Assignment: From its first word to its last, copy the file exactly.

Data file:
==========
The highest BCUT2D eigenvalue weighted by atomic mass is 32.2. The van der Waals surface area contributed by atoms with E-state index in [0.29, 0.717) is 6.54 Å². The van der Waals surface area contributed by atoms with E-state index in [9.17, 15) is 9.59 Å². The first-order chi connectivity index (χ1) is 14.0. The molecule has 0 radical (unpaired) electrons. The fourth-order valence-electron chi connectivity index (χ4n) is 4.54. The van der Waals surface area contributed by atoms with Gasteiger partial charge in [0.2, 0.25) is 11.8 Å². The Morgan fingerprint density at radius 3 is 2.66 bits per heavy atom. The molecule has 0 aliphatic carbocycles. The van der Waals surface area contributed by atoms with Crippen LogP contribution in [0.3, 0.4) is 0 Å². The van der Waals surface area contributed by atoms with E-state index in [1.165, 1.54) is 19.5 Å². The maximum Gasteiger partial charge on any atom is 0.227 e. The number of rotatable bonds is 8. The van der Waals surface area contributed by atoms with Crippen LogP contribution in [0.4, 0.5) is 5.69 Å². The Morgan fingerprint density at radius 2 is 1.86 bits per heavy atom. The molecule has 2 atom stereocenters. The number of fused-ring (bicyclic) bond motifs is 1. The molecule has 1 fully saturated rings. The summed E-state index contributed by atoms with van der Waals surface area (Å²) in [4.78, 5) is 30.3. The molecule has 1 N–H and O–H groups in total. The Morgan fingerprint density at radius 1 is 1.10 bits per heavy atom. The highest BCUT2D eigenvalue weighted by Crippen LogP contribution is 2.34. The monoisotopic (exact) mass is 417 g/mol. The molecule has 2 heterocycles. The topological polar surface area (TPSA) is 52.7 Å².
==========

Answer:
The highest BCUT2D eigenvalue weighted by atomic mass is 32.2. The van der Waals surface area contributed by atoms with E-state index in [0.29, 0.717) is 6.54 Å². The van der Waals surface area contributed by atoms with E-state index in [9.17, 15) is 9.59 Å². The first-order chi connectivity index (χ1) is 14.0. The molecule has 0 radical (unpaired) electrons. The fourth-order valence-electron chi connectivity index (χ4n) is 4.54. The van der Waals surface area contributed by atoms with Gasteiger partial charge in [0.2, 0.25) is 11.8 Å². The Morgan fingerprint density at radius 3 is 2.66 bits per heavy atom. The molecule has 0 aliphatic carbocycles. The van der Waals surface area contributed by atoms with Crippen LogP contribution in [0.3, 0.4) is 0 Å². The van der Waals surface area contributed by atoms with E-state index in [1.165, 1.54) is 19.5 Å². The maximum Gasteiger partial charge on any atom is 0.227 e. The number of rotatable bonds is 8. The van der Waals surface area contributed by atoms with Crippen LogP contribution in [0.4, 0.5) is 5.69 Å². The Morgan fingerprint density at radius 2 is 1.86 bits per heavy atom. The molecule has 2 atom stereocenters. The number of fused-ring (bicyclic) bond motifs is 1. The molecule has 1 fully saturated rings. The summed E-state index contributed by atoms with van der Waals surface area (Å²) in [4.78, 5) is 30.3. The molecule has 1 N–H and O–H groups in total. The Morgan fingerprint density at radius 1 is 1.10 bits per heavy atom. The highest BCUT2D eigenvalue weighted by Crippen LogP contribution is 2.34. The monoisotopic (exact) mass is 417 g/mol. The molecule has 2 heterocycles. The topological polar surface area (TPSA) is 52.7 Å².